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The performance by the Iktus percussion ensemble took place at 8 PM on June 4, 2016, at the Firehouse Space, Brooklyn, New York. The concert featured the band performing newly written works for percussion and piano by the American Composers Alliance. The lineup of the ensemble featured percussionists Chris Graham, Josh Perry, Piero Guimaraes, and composer Sean Statser, with Julia Den Boer on the piano.
The concert itself consisted of performances of works by Lewis Nielson, Alice Shields, Scott Miller, Robert Carl, Chris Shultis, Richard McCandless, and Daniel Tacke. The performance included a fair share of improvisation intertwined with the original content. The concert opened with Lewis Nielsen’s Lengua Encubierto, a lightweight percussion exercise that sounded immersing enough and gave Mr. Guimareas a bit of limelight.
We could also hear him recite some poetry in an avant-garde spoken-word fashion marvelously accompanied by the percussion rhythms. It created a strange, surreal feeling that rather intrigued me the second the show started. It worked well as a show-opener, although, it left me wondering if I would have been that impressed if this number was performed somewhere in the middle of the show.
The next piece, Alice Shields’ The Quartet for Piano and Percussion, was stated to be the world premiere, and the key performance bound to set the mood and outline the intent of this concert. It did not deceive the expectations: emotional, expressive, and energetic, this number, inspired by what mostly sounded like traditional Indian music, was fast, bouncy, and practically inviting for a dance. Next, the band performed a medley of Scott L. Miller’s pieces from Jardin Mécanique Rock Opera, which, in my opinion, was simple but straight to the point. Like their original counterparts, these snippets sounded as posh and over-the-top.
The improvised parts embedded themselves into the framework of the scripted content quite well; their sound did not clash with the rest of the work. By the time the band moved to Robert Carl’s piece, ColdNightSnow, the mood was already set. ColdNightSnow was also a world premiere, and its sound fit the title surprisingly well, weaving a dreamy nightly atmosphere with every note played. The collaboration of percussion and piano in this number was simply perfect which made observing this performance especially satisfying. This instrumental song was probably the biggest highlight of the concert.
Chris Shultis’ World’s End Preludes was performed solo by Den Boer on the piano and sounded rather mediocre to me, but you could appreciate the fluency and professionalism with which this number was presented. The piece was fairly morose and melancholic which created a slight atmosphere of hopelessness in the venue. We have also heard another solo performance of Richard McCandless’s Voyager, this time, by Chris Graham on percussion. This work could have worked better if it did not use a pre-recorded track, in my opinion.
Unfortunately, we did not get to hear the performance fully at once because of the technical difficulties; the number was resumed after the problem had been resolved, however, I failed to regain my sense of immersion into the song by that point, so it did not quite work. It felt like the rest of the audience was on the same page with me as I did not see much enthusiasm in them either. I would say that this piece was my least favorite. The last number, Three Canons by Daniel Tacke, also a world premiere, was a peaceful show-closer, contrasting with the two opening songs of the evening. I found it very touching and a little bit similar to ColdNightSnow in terms of harmonies and tonal arrangement. It was melodic, enthralling, and completely compelling.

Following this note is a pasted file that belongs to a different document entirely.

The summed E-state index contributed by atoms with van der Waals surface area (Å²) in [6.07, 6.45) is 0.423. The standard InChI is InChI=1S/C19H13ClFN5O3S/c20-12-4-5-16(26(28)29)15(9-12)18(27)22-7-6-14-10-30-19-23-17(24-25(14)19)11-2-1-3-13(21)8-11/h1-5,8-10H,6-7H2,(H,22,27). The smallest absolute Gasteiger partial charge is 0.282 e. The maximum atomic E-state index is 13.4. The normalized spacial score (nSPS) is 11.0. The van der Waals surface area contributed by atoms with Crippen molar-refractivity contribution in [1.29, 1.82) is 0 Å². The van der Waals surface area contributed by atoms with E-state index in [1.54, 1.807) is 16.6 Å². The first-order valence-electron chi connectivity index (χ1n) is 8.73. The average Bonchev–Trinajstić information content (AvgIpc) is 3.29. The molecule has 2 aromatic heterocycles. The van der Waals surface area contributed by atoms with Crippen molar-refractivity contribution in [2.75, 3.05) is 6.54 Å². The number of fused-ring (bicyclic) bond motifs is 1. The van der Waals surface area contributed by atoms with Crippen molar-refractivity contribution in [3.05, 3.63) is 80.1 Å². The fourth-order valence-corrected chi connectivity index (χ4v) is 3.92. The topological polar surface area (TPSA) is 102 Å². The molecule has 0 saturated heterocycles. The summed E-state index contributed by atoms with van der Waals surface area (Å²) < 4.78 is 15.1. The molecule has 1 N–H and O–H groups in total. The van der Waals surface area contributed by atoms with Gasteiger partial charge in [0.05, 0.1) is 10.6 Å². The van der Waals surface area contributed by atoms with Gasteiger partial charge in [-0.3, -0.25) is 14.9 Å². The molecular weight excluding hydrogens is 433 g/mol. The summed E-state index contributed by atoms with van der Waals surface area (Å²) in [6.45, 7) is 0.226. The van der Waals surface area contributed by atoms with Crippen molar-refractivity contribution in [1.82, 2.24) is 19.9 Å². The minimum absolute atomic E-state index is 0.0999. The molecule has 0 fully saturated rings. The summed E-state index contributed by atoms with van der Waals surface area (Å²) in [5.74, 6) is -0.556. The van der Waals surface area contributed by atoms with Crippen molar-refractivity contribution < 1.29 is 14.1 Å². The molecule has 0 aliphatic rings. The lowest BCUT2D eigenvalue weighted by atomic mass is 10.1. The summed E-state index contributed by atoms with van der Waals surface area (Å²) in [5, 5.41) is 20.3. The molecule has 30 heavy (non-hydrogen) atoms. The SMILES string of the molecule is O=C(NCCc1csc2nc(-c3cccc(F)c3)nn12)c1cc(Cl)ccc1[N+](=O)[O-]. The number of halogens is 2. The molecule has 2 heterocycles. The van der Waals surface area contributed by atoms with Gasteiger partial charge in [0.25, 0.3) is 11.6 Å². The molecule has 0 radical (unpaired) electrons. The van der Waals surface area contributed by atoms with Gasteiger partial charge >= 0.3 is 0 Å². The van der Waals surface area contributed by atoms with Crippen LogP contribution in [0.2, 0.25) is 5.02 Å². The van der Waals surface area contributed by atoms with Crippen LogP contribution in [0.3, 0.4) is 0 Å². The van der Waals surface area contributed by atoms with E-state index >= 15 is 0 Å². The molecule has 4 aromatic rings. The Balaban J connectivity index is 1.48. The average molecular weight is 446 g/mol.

All in all, it was a curious avant-garde experience. I have never seen this percussion band performing live, which made witnessing this kind of show refreshing and thrilling. The strongest moment of the performance to me was ColdNightSnow; the weakest one – Voyager. The place was picked quite aptly: it was not too crowded inside the Firehouse Space despite a considerably small size of the venue (maximum capacity of 70 people), so it managed to create a cozy, homely atmosphere rather than a feeling of discomfort due to a lack of room (“The Firehouse Space: A Unique Event Space In Brooklyn” par. 1).
When it came to organization, though, not everything went smoothly as the technical problems during Voyager considerably smeared the impression (especially when we had to wait almost twenty minutes before the concert could resume). The only vocal performance at the beginning of the show by Piero Guimaraes was immersing, surreal, and generated an enthusiastic response from the crowd, myself included. I would say, it communicated with the audience very effectively. The live sound differed from the studio sound in terms of volume and the feeling of presence. You can hear the music in more detail.
If the sound was a naked wire, listening to these performers live can almost be compared with touching this naked wire with bare hands. The sound was rich, although disjointed at times. The harmonies played a key role in the show as the piano melodies intertwined with sometimes energetic, sometimes calm, and thoughtful percussion rhythms constructed a solid pillar of sound complete with imaginative sound patterns and inventive instrumental touches.
A majestic performance and a worthy viewing experience with a couple of mild flaws. The weaker moments such as Voyager and World’s End Preludes were outweighed by absolutely thrilling numbers like Lengua Encubierto, The Quartet for Piano and Percussion, ColdNightSnow, and Three Canons.
The Firehouse Space: A Unique Event Space In Brooklyn n.d. Web.